Risk Assessment and Decision Making Child protection.
The introduction of the Common Assessment Framework (CAF) considers a holistic view of the child and their family, incorporating the child’s developmental needs, parenting capacity and family and environmental factors (Brammer, 2010). In relation to the case study there have been concerns regarding Callum and Claudia from their school.
A full assessment is required with provision of services mentioned in the child protection plan. The parents, in this case the mother of Child L, should contact a specialist child care law solicitor in case the case needs to be presented before a court. Legal aid scheme is available to parents free of cost for their legal representation.
The advent of risk assessment in child protection improved the co-ordination of information between professional care services, and the recent introduction of child protection conferences have led to a far greater and more efficient sharing of information between agencies.
Undertaking an holistic assessment of harm and risk of harm requires the collation and consideration of all child protection history recorded on each family member, including any siblings of the subject child, and on the parents as children.
If, during the assessment, it is suspected that a child is at risk of immediate harm, the social worker must follow the instructions contained in the step immediate action. If it is discovered during an assessment that a child of school age is not attending school, the school should be contacted.
Assessing the Risk, Protecting the Child works with the whole family, assessing their safety and helping professionals make decisions about actions needed to protect them. We've evaluated the service, asking for the views of the families who were assessed and the professionals who referred them.
A significant issue in child protection risk assessment is the inconsistencies in decision-making processes of child protection service workers. In a study on errors of reasoning in child protection work in the UK, Munro (1999) points out that complete accuracy in child protection assessment is an unrealistic expectation. However, the results from this study examining 45 child abuse inquiry.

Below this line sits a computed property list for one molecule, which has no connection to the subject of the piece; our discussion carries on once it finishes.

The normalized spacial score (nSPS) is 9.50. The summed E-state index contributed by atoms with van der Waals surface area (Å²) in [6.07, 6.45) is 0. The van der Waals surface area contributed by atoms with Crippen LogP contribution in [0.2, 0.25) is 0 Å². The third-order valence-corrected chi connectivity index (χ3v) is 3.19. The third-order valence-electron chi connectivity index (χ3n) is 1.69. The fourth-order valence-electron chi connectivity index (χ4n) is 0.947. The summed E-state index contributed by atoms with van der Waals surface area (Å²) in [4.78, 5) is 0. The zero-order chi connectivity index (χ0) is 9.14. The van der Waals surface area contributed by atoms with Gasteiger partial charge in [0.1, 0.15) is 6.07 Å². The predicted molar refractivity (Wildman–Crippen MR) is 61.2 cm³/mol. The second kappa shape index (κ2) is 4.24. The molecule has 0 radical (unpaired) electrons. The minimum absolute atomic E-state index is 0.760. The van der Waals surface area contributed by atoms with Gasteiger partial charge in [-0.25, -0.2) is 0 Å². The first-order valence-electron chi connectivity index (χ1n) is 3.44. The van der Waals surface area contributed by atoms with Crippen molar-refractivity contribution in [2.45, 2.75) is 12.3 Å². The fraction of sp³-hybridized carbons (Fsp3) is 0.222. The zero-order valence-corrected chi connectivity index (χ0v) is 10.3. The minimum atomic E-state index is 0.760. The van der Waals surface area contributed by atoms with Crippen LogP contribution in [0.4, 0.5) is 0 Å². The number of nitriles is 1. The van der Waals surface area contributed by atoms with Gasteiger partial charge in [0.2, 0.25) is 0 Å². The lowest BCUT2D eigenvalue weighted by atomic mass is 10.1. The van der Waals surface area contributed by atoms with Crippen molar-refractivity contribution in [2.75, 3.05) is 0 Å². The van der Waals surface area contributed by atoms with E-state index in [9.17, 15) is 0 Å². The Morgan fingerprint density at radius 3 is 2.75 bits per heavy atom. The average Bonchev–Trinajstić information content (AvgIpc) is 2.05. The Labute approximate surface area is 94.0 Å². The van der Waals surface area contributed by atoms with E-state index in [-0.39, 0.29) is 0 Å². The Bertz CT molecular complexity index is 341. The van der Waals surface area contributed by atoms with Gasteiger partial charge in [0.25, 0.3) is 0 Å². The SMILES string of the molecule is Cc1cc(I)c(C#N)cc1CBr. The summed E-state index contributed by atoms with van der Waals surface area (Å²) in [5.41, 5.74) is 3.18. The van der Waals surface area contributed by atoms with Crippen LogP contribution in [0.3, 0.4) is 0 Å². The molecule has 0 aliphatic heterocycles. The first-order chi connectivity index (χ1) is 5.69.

Unless the child or children in question requires immediate protection, the majority of cases will begin with a social worker conducting a multi-agency assessment under section 17 of the Children Act 1989. The assessment needs to be carried out within 45 days from the point of referral. This was previously known as an initial assessment or core assessment.
Scaling questions offer an enormous benefit to child protection workers in that they conceive of the situation on a continuum from risk to safety. As any experienced worker in child protection will readily acknowledge, a guarantee of absolute safety is never possible. The reality is that the work is.
Risk Assessment involves the identification and evaluation of sources of potential harm to children and of sources of potential protection for children. Risk Assessment is a critical element of the Integrated Assessment Framework (IAF) which brings together the identified strengths within a family as well as those areas of risk that need to be addressed. As previously stated, it is a complex.
Aims This course examines the key issues and methods of Risk Assessment and management with respect to child protection. The course will cover all aspects of risk assessment from the contextual issues of child protection, Government policy, through to developing strategies for Risk Assessment. Methods The course will be delivered through formal lecture inputs, case studies, video material.
Risk assessment is the collection and analysis of information to determine the degree to which key factors are present in a family situation that increase the likelihood of future maltreatment to a child or adolescent. Many child welfare agencies use safety or risk assessment instruments to help workers assess families. These tools can provide a structure for assessing current and future harm.
Pre-birth child protection processes involve social workers and allied professionals in assessing the risk of harm to children who are as yet unborn. Existing child protection processes have been applied to babies in utero, recognising the high vulnerability of newborns. The national guidance on child protection has made reference to unborn babies since 2014, and clearly indicates the.
Risk assessments are an important factor in safeguarding children and in my day to day work, before I carry out any activity with children and young people I am required through my setting policies and procedures to carry out a risk assessment first to make sure all involved is safe, for example, if I were to plan an activity, such as an art and craft activity I would need to risk assess the.
The following risk and protective factors are based on long standing research evidence. The protective interventions have been shown to alleviate some of the predicted negative outcomes for children by building resilience. If the risk factors are present in a family and there are no corresponding protective factors, the evidence tells us that a high percentage of these children will have poor.
Before a Children’s Home can be opened the manager must conduct a Locality Risk Assessment and consult with relevant agencies including the police. The assessment will focus on Safeguarding Accessibility of local services West Yorkshire police will support this process, ensuring that risks to children are shared with managers of Children’s Homes.